After our meeting, we decided to explore a bit and unwind at the nearby Kokoa Rum Bar. The bartender poured us a round of locally brewed Lorraine beers and we snagged a table and chairs by the water.
It was the first time we really had a chance to talk about ourselves in-depth, and we enjoyed the time getting to know each other over cold drinks.
Francois is the head sailing instructor and sailmaker for the Boston Sailing Center. He was born in Montreal, Québec and went to school at RISD in Providence, RI to study design. He has decades of experience teaching and sailing: particularly racing sailboats, both catamarans and monohulls. In addition to his valuable role as a teacher and translator, he was also quite a nifty cook!
Monica speaks Spanish, English, and even a bit of German. She holds more than one passport and has ties to several different nations, including Argentina and Italy. She, like the rest of us, was drawn to the adventure of sailing and hopes to hone her skills and someday sail her own boat with her family.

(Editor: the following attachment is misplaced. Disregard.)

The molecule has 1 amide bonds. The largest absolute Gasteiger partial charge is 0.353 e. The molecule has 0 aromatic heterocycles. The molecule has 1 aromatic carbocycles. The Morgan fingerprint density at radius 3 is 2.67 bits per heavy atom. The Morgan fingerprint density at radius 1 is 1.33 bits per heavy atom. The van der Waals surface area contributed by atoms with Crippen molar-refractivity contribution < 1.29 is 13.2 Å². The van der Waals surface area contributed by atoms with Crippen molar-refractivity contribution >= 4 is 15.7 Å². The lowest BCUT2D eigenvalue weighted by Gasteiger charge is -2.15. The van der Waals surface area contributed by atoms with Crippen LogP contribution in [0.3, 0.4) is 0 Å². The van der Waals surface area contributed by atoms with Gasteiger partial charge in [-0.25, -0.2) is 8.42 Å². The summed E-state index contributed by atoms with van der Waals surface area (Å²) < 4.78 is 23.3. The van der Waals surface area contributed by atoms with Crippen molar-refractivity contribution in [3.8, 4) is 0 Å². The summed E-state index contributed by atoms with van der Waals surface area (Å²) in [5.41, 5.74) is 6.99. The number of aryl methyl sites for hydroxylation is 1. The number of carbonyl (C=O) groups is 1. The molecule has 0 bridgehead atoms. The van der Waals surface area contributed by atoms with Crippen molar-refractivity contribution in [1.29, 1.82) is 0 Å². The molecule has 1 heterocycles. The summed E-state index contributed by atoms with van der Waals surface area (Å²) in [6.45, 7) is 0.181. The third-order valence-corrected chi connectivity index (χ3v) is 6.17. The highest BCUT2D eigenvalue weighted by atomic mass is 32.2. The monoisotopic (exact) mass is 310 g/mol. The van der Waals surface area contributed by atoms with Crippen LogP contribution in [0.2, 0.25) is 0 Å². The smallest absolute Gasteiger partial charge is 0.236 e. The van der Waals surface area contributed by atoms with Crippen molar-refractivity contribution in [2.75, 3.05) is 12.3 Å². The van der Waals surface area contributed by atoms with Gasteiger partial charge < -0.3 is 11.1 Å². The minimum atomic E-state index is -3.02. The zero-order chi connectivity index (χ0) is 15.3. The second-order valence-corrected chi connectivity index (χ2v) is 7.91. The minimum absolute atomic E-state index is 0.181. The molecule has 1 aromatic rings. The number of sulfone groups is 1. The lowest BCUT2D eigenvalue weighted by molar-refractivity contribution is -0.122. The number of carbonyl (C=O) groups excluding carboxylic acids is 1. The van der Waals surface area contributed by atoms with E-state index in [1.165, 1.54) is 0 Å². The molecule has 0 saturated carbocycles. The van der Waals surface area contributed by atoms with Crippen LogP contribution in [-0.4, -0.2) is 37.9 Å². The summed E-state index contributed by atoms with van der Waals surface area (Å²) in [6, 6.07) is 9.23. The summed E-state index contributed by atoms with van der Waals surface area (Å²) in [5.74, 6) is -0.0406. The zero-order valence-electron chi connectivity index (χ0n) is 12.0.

Peter and Christine both live on the North Shore of Massachusetts and met Francois at the New England Boat Show in 2017. They followed a similar path as Monica and me, learning to sail over the summer and gradually progressing through the program towards the end of the year.
Peter grew up in the coastal town of Plymouth, England and served as an officer in the British Army. At age thirty-four, just after finishing his military service, he bought a Land Rover and took a group of strangers for an overland tour across the entire continent of Africa. He now works exclusively in the wine industry.
Christine is an E.R. nurse at a hospital just north of Boston. She grew up near lakes and always had a fondness for boating and being out on the water. Her work life is hectic and stressful, and she and Peter dream of retiring and sailing together. The Caribbean Cruising course would offer them a glimpse of life at sea.